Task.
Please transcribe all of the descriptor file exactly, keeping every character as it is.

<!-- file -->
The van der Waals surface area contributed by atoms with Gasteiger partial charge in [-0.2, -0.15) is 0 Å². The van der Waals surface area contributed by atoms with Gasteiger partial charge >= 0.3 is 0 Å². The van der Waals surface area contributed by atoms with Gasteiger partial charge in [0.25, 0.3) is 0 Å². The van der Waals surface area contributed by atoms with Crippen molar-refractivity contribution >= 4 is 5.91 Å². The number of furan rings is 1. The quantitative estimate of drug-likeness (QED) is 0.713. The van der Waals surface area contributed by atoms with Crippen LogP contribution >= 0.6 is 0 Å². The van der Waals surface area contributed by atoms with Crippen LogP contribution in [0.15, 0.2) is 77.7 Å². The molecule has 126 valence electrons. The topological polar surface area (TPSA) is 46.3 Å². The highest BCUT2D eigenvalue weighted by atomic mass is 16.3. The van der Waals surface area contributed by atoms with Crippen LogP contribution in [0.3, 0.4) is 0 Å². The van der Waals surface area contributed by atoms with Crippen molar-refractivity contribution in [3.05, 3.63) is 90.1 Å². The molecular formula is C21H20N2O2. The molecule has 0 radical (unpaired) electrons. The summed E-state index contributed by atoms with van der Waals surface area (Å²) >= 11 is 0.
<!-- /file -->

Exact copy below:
The van der Waals surface area contributed by atoms with Gasteiger partial charge in [-0.2, -0.15) is 0 Å². The van der Waals surface area contributed by atoms with Gasteiger partial charge >= 0.3 is 0 Å². The van der Waals surface area contributed by atoms with Gasteiger partial charge in [0.25, 0.3) is 0 Å². The van der Waals surface area contributed by atoms with Crippen molar-refractivity contribution >= 4 is 5.91 Å². The number of furan rings is 1. The quantitative estimate of drug-likeness (QED) is 0.713. The van der Waals surface area contributed by atoms with Crippen LogP contribution >= 0.6 is 0 Å². The van der Waals surface area contributed by atoms with Crippen LogP contribution in [0.15, 0.2) is 77.7 Å². The molecule has 126 valence electrons. The topological polar surface area (TPSA) is 46.3 Å². The highest BCUT2D eigenvalue weighted by atomic mass is 16.3. The van der Waals surface area contributed by atoms with Crippen LogP contribution in [0.3, 0.4) is 0 Å². The van der Waals surface area contributed by atoms with Crippen molar-refractivity contribution in [3.05, 3.63) is 90.1 Å². The molecular formula is C21H20N2O2. The molecule has 0 radical (unpaired) electrons. The summed E-state index contributed by atoms with van der Waals surface area (Å²) >= 11 is 0.